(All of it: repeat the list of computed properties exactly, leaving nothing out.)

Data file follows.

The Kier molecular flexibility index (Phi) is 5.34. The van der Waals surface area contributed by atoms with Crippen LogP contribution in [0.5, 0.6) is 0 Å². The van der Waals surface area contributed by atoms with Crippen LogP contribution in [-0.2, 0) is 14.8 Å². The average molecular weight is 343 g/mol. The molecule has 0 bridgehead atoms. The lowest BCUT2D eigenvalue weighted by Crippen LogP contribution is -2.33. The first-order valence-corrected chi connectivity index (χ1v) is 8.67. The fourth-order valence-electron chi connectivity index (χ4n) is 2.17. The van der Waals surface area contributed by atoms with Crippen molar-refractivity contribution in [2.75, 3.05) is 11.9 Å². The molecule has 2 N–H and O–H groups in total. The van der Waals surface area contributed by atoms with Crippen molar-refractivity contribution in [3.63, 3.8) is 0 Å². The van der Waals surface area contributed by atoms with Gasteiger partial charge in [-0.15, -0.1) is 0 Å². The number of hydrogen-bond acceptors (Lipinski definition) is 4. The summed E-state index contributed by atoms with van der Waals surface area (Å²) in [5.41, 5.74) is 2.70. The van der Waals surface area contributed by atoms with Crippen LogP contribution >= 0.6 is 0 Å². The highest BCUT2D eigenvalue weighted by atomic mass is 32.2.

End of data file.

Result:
The Kier molecular flexibility index (Phi) is 5.34. The van der Waals surface area contributed by atoms with Crippen LogP contribution in [0.5, 0.6) is 0 Å². The van der Waals surface area contributed by atoms with Crippen LogP contribution in [-0.2, 0) is 14.8 Å². The average molecular weight is 343 g/mol. The molecule has 0 bridgehead atoms. The lowest BCUT2D eigenvalue weighted by Crippen LogP contribution is -2.33. The first-order valence-corrected chi connectivity index (χ1v) is 8.67. The fourth-order valence-electron chi connectivity index (χ4n) is 2.17. The van der Waals surface area contributed by atoms with Crippen molar-refractivity contribution in [2.75, 3.05) is 11.9 Å². The molecule has 2 N–H and O–H groups in total. The van der Waals surface area contributed by atoms with Crippen molar-refractivity contribution in [3.63, 3.8) is 0 Å². The van der Waals surface area contributed by atoms with Gasteiger partial charge in [-0.15, -0.1) is 0 Å². The number of hydrogen-bond acceptors (Lipinski definition) is 4. The summed E-state index contributed by atoms with van der Waals surface area (Å²) in [5.41, 5.74) is 2.70. The van der Waals surface area contributed by atoms with Crippen LogP contribution >= 0.6 is 0 Å². The highest BCUT2D eigenvalue weighted by atomic mass is 32.2.